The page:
The conclusion of an argument report should never include new information. It should only summarize what has already been presented within the body of the argument essay and connect the dots between the thesis statement and the evidence. Since the thesis statement is often considered the most important sentence of any report or essay, it should be restated in the conclusion. A conclusion can also include a call to action or emphasize the need for further investigation into the topic.
Argumentative Research Paper Writing
An argumentative research paper differs from a typical research paper only in that it seeks to advance a particular viewpoint or position on an issue. Frequently, research papers report on various findings and ideas related to a single topic in order to present a thorough and objective overview of scholarly commentary on that particular topic. In contrast, an argumentative research paper uses research to defend a distinct perspective or idea regarding a topic.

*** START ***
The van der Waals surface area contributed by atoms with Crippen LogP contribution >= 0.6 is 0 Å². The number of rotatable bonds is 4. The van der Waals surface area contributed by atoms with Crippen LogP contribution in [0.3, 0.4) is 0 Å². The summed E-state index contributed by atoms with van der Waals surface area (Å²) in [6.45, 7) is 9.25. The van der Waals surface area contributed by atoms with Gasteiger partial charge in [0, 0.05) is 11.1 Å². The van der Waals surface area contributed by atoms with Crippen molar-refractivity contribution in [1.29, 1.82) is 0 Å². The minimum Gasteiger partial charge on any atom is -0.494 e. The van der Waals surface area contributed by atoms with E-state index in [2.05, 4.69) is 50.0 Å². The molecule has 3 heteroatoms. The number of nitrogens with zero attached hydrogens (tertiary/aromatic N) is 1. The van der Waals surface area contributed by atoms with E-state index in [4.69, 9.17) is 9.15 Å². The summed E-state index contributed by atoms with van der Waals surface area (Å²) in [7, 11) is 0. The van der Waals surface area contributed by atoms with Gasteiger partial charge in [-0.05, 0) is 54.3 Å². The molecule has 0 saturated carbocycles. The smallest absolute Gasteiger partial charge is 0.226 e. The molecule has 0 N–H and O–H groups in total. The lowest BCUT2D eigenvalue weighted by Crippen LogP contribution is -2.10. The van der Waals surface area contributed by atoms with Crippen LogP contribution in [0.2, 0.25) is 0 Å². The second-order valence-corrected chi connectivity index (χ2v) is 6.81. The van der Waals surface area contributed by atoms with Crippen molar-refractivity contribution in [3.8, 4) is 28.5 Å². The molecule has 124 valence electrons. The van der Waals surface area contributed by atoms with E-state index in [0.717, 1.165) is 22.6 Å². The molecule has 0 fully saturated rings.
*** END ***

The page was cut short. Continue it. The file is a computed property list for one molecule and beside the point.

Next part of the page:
Argumentative research papers are similar to persuasive essays in that their ultimate aim is to convince the reader of the author's perspective. However, whereas a persuasive essay often relies on the author's own ideas and logic as the primary persuasive tools, an argumentative research paper uses sound scholarly literature as evidence to supports its claims. Writers of argumentative reports should take care to maintain a scholarly tone when presenting their argument and avoid incorporating the use of personal anecdotes and unsupported claims.